What trips up most entrepreneurs is not the lack of a vision, we all have visions, that’s why we started the venture in the first place. The challenge is the daily execution of the vision, prioritization, dealing with stress and strategic decision making. It’s not that you do not know the right thing to do, you just need a reminder, which is why coaching is so important.
The Magic of Just Showing Up
There are moments when the time to go to the gym comes and I think of how we are going to do like 3 reps of like ten different exercises and I just get tired. I feel like saying ah, I’ll go tomorrow. Then I discovered a little trick: all I have to do is show up. That’s my only job, get dressed and get to the gym. The end. I have found that once I get there, I am always able to enjoy the exercises.
You might decide to start a website for your business and then you are sucked into thoughts of “How will I design it? How will I choose the swankiest theme? What about the copy? It needs to be JUST right. What if I do all this work and people do not like it?” And oh wait, “What if the designer scams me or someone hacks my website?” Soon the whole thing looks like it’s going to be a big disaster and you just leave it alone.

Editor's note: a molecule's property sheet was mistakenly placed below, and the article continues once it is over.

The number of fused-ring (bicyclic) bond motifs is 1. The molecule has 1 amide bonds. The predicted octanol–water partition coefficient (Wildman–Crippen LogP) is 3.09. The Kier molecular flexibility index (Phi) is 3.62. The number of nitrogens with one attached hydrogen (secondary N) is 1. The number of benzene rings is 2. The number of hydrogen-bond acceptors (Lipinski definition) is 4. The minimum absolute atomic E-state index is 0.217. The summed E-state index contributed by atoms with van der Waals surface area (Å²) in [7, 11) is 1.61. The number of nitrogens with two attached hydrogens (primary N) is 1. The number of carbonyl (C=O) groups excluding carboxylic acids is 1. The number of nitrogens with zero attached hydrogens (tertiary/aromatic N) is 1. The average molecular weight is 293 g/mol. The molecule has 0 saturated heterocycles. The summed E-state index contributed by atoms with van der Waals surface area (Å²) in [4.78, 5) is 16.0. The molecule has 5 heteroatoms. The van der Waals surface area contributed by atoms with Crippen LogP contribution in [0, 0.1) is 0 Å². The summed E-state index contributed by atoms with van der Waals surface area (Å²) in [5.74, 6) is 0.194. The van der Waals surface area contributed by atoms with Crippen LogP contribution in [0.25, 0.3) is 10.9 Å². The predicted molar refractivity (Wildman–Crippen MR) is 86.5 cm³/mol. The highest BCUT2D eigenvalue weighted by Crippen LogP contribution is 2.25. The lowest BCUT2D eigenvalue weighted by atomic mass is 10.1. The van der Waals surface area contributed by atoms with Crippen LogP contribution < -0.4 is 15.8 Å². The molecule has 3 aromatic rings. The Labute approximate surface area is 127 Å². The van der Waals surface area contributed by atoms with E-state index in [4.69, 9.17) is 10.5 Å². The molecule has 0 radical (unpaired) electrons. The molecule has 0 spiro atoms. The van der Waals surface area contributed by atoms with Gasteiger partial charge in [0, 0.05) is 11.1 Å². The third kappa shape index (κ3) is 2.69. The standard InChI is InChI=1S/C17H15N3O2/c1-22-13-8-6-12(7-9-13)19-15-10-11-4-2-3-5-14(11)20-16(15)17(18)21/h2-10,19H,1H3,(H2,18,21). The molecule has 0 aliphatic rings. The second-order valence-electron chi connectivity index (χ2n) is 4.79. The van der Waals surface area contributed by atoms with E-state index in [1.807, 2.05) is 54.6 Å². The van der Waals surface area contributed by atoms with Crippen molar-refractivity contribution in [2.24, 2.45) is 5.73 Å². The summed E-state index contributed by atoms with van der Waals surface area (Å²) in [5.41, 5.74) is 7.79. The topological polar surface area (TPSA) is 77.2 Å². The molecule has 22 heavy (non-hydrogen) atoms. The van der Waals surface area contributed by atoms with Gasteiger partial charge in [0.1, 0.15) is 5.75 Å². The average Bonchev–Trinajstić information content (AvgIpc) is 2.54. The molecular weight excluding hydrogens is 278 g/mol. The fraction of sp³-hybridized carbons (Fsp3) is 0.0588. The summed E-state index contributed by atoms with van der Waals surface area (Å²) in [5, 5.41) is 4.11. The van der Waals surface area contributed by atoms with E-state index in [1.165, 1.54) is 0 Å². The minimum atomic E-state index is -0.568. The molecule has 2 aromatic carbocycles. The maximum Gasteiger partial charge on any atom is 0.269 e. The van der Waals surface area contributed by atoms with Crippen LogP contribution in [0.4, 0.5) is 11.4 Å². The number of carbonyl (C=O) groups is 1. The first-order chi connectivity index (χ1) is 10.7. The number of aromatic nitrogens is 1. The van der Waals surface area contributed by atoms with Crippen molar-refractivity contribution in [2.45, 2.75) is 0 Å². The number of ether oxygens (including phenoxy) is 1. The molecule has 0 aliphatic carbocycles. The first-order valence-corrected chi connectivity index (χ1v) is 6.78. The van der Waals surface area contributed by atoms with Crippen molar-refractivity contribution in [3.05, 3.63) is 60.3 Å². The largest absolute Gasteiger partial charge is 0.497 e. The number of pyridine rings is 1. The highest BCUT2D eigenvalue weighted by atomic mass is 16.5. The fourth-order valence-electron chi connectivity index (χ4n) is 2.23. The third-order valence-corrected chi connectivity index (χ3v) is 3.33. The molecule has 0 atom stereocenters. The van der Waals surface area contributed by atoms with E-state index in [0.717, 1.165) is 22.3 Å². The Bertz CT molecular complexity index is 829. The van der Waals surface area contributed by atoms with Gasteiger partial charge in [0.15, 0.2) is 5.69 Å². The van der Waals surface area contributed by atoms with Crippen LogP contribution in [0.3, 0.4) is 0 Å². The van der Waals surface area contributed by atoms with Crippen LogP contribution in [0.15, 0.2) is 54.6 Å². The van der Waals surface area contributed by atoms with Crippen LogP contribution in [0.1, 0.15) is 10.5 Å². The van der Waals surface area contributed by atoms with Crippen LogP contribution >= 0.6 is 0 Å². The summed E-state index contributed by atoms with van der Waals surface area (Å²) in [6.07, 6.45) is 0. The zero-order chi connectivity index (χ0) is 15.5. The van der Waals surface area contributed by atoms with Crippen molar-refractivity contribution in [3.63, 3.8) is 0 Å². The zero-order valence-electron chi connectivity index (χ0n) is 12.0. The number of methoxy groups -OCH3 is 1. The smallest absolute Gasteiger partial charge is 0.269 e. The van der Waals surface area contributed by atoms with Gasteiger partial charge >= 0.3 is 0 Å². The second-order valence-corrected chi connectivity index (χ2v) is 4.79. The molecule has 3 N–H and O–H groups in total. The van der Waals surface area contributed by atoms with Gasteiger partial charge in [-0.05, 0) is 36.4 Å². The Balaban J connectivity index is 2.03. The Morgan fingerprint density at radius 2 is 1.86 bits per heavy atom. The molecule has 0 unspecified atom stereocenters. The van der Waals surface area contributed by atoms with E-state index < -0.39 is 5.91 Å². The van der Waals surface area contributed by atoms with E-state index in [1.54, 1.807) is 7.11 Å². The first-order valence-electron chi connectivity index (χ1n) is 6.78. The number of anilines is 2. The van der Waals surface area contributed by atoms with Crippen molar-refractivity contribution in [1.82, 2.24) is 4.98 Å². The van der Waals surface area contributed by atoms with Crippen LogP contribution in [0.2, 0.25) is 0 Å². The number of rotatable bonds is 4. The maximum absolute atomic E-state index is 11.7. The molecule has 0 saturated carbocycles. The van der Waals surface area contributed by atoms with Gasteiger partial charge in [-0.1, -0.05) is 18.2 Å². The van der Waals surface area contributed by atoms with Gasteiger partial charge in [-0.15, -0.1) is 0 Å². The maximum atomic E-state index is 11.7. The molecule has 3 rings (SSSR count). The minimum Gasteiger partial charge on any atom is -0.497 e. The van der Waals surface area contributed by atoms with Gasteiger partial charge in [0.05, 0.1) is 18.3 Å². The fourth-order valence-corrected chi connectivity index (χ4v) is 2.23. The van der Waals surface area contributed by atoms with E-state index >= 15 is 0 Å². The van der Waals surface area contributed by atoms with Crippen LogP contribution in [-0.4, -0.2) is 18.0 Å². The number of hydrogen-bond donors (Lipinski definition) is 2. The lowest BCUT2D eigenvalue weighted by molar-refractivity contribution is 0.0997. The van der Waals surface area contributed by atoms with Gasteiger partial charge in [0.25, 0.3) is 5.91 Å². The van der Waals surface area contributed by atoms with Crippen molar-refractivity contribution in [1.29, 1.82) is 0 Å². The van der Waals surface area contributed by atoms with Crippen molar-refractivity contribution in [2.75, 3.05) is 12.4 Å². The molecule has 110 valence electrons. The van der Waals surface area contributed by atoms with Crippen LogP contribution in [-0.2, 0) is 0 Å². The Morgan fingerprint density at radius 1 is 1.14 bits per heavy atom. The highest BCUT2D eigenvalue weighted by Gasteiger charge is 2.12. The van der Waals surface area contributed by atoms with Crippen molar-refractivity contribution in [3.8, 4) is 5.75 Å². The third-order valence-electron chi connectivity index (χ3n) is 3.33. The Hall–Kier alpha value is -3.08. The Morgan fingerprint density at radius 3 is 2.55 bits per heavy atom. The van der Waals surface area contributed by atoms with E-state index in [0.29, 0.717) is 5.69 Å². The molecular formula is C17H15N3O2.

This is where the power of just showing up comes in handy. Just choose a domain name, it might already be taken (great minds think alike), but you’ll show up again and choose another one. Choose a theme and your colors (you can always change this later). Then just think of the home page, show up again, and sort that one out. Then work on your about page, contact page, and portfolio page. And surprise, surprise, you might actually have a website! You’ll deal with the website security and the cool bells and whistles later, when you actually have a website.
Whatever it is you’re putting off, it might be sending that pitch, hiring a freelancer to help out or launching a new product. Just show up, and keep showing up, you’ll be pleasantly surprised.
The Power of Breaking Down a Task into Small Pieces